Empathy No. 016
07/24/02, Levitt kitchen, 6:50 PM (approx)
LLOYD: Ellie, do you have a minute?
ELEANOR: Of course. Is something wrong?
LLOYD: Not necessarily, but we've all been very busy lately, and I want to make sure that you're okay.
ELEANOR: Yeah, it's...it gets like this at the store sometimes, and I end up with odd hours. There were weeks when Roderick could have forgotten what I looked like. I mean, if he ever forgot anyhting...
LLOYD: You could always cut back on your hours. We all appreciate your contributions, but it's not so critical now. It's not just you on your own anymore.
ELEANOR: No, it's...I'm used to it, believe me. I'm absolutely okay, honest.
LLOYD: Okay. To be honest, I didn't really want to talk about you. It's about Roderick.
ELEANOR: What's wrong? He didn't say anything to me-
LLOYD: It's not anything particular, Ellie, I'm just a little worried that he's not adjusting like I thought he would. This was always going to be a process, I explained that to the kids myself, but if anything he's withdrawing.
ELEANOR: That's just what he's like, it's...I hoped that he would make friends with his new siblings a little faster, but...but it hasn't even been two weeks.
LLOYD: Ellie, I've barely seen him in the last two days.
ELEANOR: I know.
LLOYD: School's going to start in a few weeks. That's going to mean meeting lots of new people, it's going to mean adapting to a new schedule and a new environment that he's not used to, and the way it is right now, he might not be able to deal with that. I'm only bringing this up because I really do care about him. He's a part of you, and he's impressed me every day I've known him. I don't want him to have a hard time.
ELEANOR: I see what you're saying, but it's just how he is, he's always been...he's always been Roderick. What do you think I should do?
LLOYD: Well, I've been telling the kids they should get him out more, meet some people his own age. If he makes some friends, that'll help, but...it might help if he talks to someone. I have a friend, her name's Azalea, who has experience working with young people like Roderick, and maybe he should speak with her. She really helped the kids after my first wife died, and I think she can help Roderick too.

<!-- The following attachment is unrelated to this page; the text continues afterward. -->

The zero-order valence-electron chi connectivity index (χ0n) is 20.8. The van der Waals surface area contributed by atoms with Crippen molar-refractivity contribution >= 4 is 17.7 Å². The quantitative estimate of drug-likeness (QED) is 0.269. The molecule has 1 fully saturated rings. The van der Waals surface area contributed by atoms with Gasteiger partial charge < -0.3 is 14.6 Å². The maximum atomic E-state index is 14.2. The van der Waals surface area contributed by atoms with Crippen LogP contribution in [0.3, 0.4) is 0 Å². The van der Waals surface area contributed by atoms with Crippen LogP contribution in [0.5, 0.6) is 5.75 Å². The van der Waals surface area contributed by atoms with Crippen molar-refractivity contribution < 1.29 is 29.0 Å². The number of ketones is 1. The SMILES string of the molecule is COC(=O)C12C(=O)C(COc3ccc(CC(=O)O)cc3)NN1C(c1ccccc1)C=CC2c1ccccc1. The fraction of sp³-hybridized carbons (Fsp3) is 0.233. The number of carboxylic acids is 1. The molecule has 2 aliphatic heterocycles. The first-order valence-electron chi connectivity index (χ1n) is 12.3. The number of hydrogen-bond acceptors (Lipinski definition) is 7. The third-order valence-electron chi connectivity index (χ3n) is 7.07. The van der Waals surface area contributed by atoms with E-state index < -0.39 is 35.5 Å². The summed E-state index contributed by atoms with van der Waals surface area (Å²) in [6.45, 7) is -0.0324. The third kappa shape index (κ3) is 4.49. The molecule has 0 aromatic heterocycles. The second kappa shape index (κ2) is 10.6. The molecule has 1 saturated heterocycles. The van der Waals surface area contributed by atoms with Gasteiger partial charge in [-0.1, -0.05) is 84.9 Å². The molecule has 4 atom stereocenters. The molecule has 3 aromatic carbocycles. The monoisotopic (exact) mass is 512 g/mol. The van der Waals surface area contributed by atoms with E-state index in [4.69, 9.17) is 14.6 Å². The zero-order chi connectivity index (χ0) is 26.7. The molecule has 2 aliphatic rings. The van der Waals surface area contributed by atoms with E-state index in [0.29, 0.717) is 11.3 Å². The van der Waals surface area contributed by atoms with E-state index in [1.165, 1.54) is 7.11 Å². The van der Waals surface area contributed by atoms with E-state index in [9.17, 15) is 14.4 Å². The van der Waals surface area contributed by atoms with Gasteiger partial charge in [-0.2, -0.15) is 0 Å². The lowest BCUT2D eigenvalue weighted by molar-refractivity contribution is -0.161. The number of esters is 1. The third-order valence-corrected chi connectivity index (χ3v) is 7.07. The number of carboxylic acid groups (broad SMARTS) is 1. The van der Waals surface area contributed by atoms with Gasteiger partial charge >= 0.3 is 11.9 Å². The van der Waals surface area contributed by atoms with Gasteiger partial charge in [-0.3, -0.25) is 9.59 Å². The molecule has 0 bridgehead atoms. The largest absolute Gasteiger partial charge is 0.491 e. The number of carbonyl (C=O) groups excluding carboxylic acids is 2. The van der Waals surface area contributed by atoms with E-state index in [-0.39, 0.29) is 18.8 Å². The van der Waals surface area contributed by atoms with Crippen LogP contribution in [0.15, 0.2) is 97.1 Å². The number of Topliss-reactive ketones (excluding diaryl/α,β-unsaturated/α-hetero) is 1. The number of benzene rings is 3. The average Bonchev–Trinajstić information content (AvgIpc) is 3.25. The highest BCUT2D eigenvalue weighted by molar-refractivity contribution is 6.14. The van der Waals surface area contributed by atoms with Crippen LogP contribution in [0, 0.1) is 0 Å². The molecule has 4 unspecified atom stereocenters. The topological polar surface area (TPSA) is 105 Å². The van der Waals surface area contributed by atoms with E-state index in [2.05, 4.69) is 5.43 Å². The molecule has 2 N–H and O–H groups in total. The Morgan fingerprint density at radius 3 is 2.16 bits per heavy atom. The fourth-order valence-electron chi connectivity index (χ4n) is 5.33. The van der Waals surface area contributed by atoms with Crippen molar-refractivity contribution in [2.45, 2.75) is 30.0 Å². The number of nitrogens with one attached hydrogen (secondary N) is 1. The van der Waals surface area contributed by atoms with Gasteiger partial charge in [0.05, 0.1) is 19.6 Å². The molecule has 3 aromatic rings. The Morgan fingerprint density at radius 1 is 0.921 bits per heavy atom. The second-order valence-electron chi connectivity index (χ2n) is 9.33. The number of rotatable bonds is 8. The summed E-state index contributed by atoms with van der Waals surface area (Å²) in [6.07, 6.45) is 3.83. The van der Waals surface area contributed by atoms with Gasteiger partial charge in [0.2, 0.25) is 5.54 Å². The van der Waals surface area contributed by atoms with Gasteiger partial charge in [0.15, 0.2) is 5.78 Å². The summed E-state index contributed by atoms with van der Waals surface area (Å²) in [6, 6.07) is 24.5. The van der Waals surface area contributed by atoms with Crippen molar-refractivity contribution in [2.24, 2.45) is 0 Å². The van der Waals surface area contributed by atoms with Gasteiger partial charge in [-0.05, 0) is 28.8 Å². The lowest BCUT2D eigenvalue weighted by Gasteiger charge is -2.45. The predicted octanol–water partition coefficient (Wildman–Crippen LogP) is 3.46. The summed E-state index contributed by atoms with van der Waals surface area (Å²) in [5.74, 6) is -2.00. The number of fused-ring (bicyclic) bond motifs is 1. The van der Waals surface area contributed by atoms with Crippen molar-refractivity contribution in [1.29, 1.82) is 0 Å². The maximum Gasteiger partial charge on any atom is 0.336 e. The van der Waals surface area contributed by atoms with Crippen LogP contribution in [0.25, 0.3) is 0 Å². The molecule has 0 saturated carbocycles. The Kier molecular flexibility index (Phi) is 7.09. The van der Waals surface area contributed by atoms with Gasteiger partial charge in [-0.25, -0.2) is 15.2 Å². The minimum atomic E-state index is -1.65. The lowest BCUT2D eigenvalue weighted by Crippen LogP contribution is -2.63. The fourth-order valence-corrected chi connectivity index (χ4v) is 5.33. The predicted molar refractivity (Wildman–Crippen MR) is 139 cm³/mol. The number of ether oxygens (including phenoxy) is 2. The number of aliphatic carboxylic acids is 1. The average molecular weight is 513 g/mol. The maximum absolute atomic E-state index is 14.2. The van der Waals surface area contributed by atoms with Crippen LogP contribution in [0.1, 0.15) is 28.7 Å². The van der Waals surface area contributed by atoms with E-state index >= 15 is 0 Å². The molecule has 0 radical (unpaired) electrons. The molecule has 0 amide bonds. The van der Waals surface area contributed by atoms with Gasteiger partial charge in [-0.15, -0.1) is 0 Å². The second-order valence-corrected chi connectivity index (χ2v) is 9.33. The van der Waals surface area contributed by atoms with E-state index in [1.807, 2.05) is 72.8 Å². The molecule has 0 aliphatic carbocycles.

ELEANOR: You're talking about therapy. I don't think it would help.
LLOYD: Why not?
ELEANOR: Because he wouldn't tolerate it. You need to understand...I took him to a doctor when he was very little, when he was about four. People were noticing how special he was, and someone recommended this very prominent man who was willing to work with Roderick for nothing. He gave Roderick some tests, and after that he told me...
LLOYD: Told you what?
ELEANOR: ...He said some things about Roderick that...that weren't nice, that scared me back then.
LLOYD: That's all?
ELEANOR: He said...he told me that Roderick was going to grow up to be a sociopath. That he was damaged and...I didn't believe it, and I'd like to think that it didn't affect the way I treated him. But one day, Roderick found some old records, he found out what this doctor said about him, and ever since...after those incidents at his school, everyone wanted him to go into therapy, and he would not do it, he does not trust doctors anymore.
LLOYD: This would be different. She's not going to analyze him like that, this is more about helping him understand himself.
ELEANOR: Maybe you're right, but I still say he's not going to go along with this.
LLOYD: Maybe it shouldn't be his choice. Look, if he doesn't want to go out and make friends, I won't force him. And if he absolutely decides that therapists are bad and he refuses to work with Azalea, that's his decision to make, but he can't decide he won't even try. If you need me to be the taskmaster, I can do that.
ELEANOR: No, I'll talk to him about it. I'll probably have to go with him, otherwise he won't have any trust at all.
LLOYD: That's actually the other part of this. Azalea would want to speak with both of you.
LLOYD: Roderick isn't the only having a hard time finding his place. You don't seem comfortable with the children.
ELEANOR: It's not that, I'm trying to be respectful. I don't want to step into-
ELEANOR: I know what people say about me, and-
LLOYD: Ellie! I don't care what they say, and you shouldn't care either. It's not about them. I love you, you're important to me, I want you here. I want you to be part of this family, with Allie and Jason and Brooke. They're part of this too.
ELEANOR: I know, and maybe...well, when would we see your friend?
LLOYD: I can set it up for next week, I can call her right now.
ELEANOR: I'll free up my schedule.
LLOYD: Thank you. This is all going to work out, you know that?
ELEANOR: I know.